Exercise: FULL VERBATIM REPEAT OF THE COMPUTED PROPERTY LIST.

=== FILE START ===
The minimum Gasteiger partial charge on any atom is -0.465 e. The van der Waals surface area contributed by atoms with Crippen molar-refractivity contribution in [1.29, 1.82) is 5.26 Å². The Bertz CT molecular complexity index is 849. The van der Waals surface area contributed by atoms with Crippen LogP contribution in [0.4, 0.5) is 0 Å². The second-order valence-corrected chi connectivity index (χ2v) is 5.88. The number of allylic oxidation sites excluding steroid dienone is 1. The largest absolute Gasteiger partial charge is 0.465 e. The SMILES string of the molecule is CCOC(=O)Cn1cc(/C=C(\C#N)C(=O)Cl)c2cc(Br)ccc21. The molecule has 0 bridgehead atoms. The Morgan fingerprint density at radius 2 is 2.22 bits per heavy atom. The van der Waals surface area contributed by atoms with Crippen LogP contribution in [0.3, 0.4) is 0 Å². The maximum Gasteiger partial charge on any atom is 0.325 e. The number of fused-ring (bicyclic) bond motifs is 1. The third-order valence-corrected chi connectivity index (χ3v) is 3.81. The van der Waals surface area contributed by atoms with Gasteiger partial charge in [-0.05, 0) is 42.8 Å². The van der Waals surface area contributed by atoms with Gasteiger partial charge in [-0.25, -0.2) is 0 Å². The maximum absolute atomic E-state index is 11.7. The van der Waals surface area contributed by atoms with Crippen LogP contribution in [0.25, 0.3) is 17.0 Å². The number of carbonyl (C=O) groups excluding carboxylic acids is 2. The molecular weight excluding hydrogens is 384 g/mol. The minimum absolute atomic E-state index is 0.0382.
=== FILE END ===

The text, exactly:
The minimum Gasteiger partial charge on any atom is -0.465 e. The van der Waals surface area contributed by atoms with Crippen molar-refractivity contribution in [1.29, 1.82) is 5.26 Å². The Bertz CT molecular complexity index is 849. The van der Waals surface area contributed by atoms with Crippen LogP contribution in [0.4, 0.5) is 0 Å². The second-order valence-corrected chi connectivity index (χ2v) is 5.88. The number of allylic oxidation sites excluding steroid dienone is 1. The largest absolute Gasteiger partial charge is 0.465 e. The SMILES string of the molecule is CCOC(=O)Cn1cc(/C=C(\C#N)C(=O)Cl)c2cc(Br)ccc21. The molecule has 0 bridgehead atoms. The Morgan fingerprint density at radius 2 is 2.22 bits per heavy atom. The van der Waals surface area contributed by atoms with Crippen LogP contribution in [0.3, 0.4) is 0 Å². The maximum Gasteiger partial charge on any atom is 0.325 e. The number of fused-ring (bicyclic) bond motifs is 1. The third-order valence-corrected chi connectivity index (χ3v) is 3.81. The van der Waals surface area contributed by atoms with Gasteiger partial charge in [-0.05, 0) is 42.8 Å². The van der Waals surface area contributed by atoms with Gasteiger partial charge in [-0.25, -0.2) is 0 Å². The maximum absolute atomic E-state index is 11.7. The van der Waals surface area contributed by atoms with Crippen LogP contribution in [0.25, 0.3) is 17.0 Å². The number of carbonyl (C=O) groups excluding carboxylic acids is 2. The molecular weight excluding hydrogens is 384 g/mol. The minimum absolute atomic E-state index is 0.0382.